How to Safely Treat a Fever During Pregnancy
Having a fever is always a cause for some concern, but a fever during pregnancy can be especially unsettling. When you’re expecting, your immune system naturally changes to support baby’s development, which means you’re more susceptible to getting sick and your symptoms may linger for longer. Plus, you might wonder (and worry) about whether your fever will affect baby. Here, experts break down everything you need to know about fevers during pregnancy, including how to treat them to keep both you and baby healthy.
A fever is clinically defined as having a temperature of 100.4 degrees Fahrenheit or greater. But, of course, there’s a range of severity. A person’s normal body temperature is 98.6 degrees, so any temperature above that could classify as a fever (albeit a mild one), says Christine Greves, MD, an ob-gyn at the Orlando Health Winnie Palmer Hospital for Women & Babies in Orlando, Florida. “We usually consider a fever something that needs extra attention if it’s over 102 degrees,” she adds.
The symptoms for a fever during pregnancy are the same as they would be if you weren’t expecting. “Being pregnant shouldn’t alter that,” says Julie Lamppa, CNM, RN, a certified nurse midwife at Mayo Clinic. These symptoms include:
- Feeling hot and flushed
- Muscle aches
- Loss of appetite
Wondering how baby might be affected by your fever? Rest assured, just because you’re sick, it doesn’t mean baby is also infected. Rather, the risks depend on how high your temperature gets. When you have a fever, your internal body temperature rises, which can also increase baby’s temperature. “When a fetus becomes too warm, their heart rate may increase,” Lamppa says. However, “this is usually temporary and shouldn’t cause any long-term concerns,” she adds.
A low-grade fever usually isn’t something to be too concerned about. That said, if a woman has a prolonged fever due to an infection, there’s a chance it could harm baby, Greves notes. That’s also true if your temperature spikes in the first trimester, since a fever in early pregnancy—a critical period of fetal development—can increase the odds that baby could develop neural tube defects and other congenital abnormalities, Lamppa says.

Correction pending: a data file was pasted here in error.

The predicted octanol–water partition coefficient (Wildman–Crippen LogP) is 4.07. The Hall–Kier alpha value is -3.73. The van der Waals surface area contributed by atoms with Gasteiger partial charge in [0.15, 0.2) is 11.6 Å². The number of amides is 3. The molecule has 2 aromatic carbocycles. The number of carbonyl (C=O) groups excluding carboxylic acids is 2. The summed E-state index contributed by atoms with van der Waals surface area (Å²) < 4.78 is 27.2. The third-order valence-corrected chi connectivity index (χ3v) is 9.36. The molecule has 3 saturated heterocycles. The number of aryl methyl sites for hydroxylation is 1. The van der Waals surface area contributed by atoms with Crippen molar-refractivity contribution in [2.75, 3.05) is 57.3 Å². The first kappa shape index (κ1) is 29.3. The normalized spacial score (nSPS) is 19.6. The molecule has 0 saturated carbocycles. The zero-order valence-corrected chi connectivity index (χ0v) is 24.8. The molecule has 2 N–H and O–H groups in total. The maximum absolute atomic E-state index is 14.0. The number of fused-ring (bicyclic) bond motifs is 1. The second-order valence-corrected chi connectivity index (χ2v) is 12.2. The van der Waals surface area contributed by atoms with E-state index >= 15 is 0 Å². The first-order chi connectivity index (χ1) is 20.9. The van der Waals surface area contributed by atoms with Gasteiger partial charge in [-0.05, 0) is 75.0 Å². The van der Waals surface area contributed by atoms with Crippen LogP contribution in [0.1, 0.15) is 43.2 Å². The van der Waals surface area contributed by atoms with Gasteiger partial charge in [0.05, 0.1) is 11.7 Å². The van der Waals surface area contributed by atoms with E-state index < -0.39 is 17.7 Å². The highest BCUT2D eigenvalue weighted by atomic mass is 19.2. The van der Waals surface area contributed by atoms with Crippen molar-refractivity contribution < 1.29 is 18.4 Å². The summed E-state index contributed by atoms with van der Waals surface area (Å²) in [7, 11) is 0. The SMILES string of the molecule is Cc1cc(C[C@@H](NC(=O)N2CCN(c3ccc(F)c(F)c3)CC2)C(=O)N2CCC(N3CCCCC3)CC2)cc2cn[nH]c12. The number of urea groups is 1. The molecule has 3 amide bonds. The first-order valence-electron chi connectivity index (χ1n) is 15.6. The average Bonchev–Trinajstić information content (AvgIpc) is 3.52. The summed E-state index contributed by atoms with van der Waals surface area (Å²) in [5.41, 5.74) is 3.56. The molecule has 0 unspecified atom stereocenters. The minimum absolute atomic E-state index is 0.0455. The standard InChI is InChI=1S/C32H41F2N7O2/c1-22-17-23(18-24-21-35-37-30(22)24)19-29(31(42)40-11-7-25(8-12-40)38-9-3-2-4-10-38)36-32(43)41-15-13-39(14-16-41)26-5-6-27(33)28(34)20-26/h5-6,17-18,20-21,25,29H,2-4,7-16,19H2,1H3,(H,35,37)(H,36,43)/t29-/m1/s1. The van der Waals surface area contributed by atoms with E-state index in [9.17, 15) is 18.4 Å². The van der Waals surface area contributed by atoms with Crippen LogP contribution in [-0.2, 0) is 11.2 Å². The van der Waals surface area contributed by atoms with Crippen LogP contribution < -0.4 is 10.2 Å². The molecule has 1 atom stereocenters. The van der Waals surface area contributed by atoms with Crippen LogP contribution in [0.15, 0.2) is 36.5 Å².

Regardless of pregnancy, a fever is always a symptom of an underlying cause. “You need to ask why this person is having a fever,” Greves says, adding there could be a few reasons behind it. Maybe it’s just because you have a little cold—in which case, the odds of your fever affecting your pregnancy are really low, Greves adds. Other common culprits behind a fever in pregnancy include the flu, a urinary tract infection (UTI) and a stomach bug. But it’s also possible to have a fever due to something more serious like listeriosis (a bacterial infection), toxoplasmosis (a parasitic infection) or encephalitis (an inflammation of the brain), she says. “That’s when the fever can be a problem—because of the reason behind it,” Greves explains. For your health and baby’s, it’s important to alert your doctor of your symptoms.
According to Lamppa, it’s generally okay to take acetaminophen (Tylenol) when you have a fever during pregnancy. Putting a cool washcloth on your forehead may help you feel better too. But the best way to help treat a fever during pregnancy is to make sure you stay well hydrated and get a lot of rest, she adds.
Things you shouldn’t take for a fever in pregnancy include aspirin and ibuprofen (i.e., Advil or Motrin), or, according to Greves, any herbal medication. “This is a very important period of time, and we don’t have any controlled studies that say herbal medications are safe,” she explains.
Call your doctor if your fever doesn’t come down with Tylenol or if you notice an increase in contractions, abdominal pain or tenderness, loss of fluid or decrease in fetal movement, Lamppa says. And, of course, don’t hesitate to check in with your doctor if you have any concerns at any point. Fevers in pregnancy can be unsettling, but rest assured that with timely care and treatment, you’ll feel better soon and baby will be okay.
About the experts:
Christine Greves, MD, FACOG, is an ob-gyn at the Orlando Health Winnie Palmer Hospital for Women & Babies in Orlando, Florida. She received her medical degree from the University of South Florida College of Medicine.
Julie Lamppa, CNM, APRN, is a nurse midwife at the Mayo Clinic and clinical instructor in the Department of Obstetrics and Gynecology at the Mayo Clinic College of Medicine and Science. She served as a labor and delivery nurse for 15 years prior to earning her master’s degree in midwifery in 2009.
Please note: The Bump and the materials and information it contains are not intended to, and do not constitute, medical or other health advice or diagnosis and should not be used as such. You should always consult with a qualified physician or health professional about your specific circumstances.